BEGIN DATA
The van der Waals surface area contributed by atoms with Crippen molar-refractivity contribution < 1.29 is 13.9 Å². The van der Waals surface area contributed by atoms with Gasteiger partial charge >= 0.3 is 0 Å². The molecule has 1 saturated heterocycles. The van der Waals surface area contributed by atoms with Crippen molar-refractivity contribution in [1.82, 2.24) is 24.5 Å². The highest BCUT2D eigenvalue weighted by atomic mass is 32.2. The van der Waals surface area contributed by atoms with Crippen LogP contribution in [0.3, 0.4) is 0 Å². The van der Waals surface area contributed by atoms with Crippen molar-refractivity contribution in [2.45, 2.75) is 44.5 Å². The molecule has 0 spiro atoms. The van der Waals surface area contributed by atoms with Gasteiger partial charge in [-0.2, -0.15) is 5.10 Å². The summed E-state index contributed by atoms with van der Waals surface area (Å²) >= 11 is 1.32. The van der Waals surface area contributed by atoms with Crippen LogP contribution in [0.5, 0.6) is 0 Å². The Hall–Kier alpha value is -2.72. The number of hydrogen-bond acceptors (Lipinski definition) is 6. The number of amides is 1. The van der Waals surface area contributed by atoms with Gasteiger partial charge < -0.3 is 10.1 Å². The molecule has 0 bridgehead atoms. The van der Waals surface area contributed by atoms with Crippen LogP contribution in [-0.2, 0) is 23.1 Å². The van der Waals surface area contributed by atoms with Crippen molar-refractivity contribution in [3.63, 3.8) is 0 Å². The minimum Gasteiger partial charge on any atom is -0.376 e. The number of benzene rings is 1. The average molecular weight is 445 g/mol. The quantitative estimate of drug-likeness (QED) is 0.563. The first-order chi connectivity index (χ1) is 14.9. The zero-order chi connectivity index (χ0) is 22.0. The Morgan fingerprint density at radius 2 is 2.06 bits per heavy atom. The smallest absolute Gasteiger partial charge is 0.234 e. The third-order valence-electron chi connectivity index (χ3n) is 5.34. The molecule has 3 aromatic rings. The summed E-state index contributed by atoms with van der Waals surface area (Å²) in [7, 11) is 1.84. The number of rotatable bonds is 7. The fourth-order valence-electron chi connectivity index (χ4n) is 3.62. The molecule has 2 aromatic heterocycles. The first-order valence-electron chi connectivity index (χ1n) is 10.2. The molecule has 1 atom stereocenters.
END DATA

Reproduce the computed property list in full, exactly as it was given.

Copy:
The van der Waals surface area contributed by atoms with Crippen molar-refractivity contribution < 1.29 is 13.9 Å². The van der Waals surface area contributed by atoms with Gasteiger partial charge >= 0.3 is 0 Å². The molecule has 1 saturated heterocycles. The van der Waals surface area contributed by atoms with Crippen molar-refractivity contribution in [1.82, 2.24) is 24.5 Å². The highest BCUT2D eigenvalue weighted by atomic mass is 32.2. The van der Waals surface area contributed by atoms with Crippen LogP contribution in [0.3, 0.4) is 0 Å². The van der Waals surface area contributed by atoms with Crippen molar-refractivity contribution in [2.45, 2.75) is 44.5 Å². The molecule has 0 spiro atoms. The van der Waals surface area contributed by atoms with Gasteiger partial charge in [-0.2, -0.15) is 5.10 Å². The summed E-state index contributed by atoms with van der Waals surface area (Å²) >= 11 is 1.32. The van der Waals surface area contributed by atoms with Crippen LogP contribution in [0.5, 0.6) is 0 Å². The Hall–Kier alpha value is -2.72. The number of hydrogen-bond acceptors (Lipinski definition) is 6. The number of amides is 1. The van der Waals surface area contributed by atoms with Gasteiger partial charge < -0.3 is 10.1 Å². The molecule has 0 bridgehead atoms. The van der Waals surface area contributed by atoms with Crippen LogP contribution in [-0.2, 0) is 23.1 Å². The van der Waals surface area contributed by atoms with Crippen molar-refractivity contribution in [3.63, 3.8) is 0 Å². The minimum Gasteiger partial charge on any atom is -0.376 e. The number of benzene rings is 1. The average molecular weight is 445 g/mol. The quantitative estimate of drug-likeness (QED) is 0.563. The first-order chi connectivity index (χ1) is 14.9. The zero-order chi connectivity index (χ0) is 22.0. The Morgan fingerprint density at radius 2 is 2.06 bits per heavy atom. The smallest absolute Gasteiger partial charge is 0.234 e. The third-order valence-electron chi connectivity index (χ3n) is 5.34. The molecule has 3 aromatic rings. The summed E-state index contributed by atoms with van der Waals surface area (Å²) in [7, 11) is 1.84. The number of rotatable bonds is 7. The fourth-order valence-electron chi connectivity index (χ4n) is 3.62. The molecule has 2 aromatic heterocycles. The first-order valence-electron chi connectivity index (χ1n) is 10.2. The molecule has 1 atom stereocenters.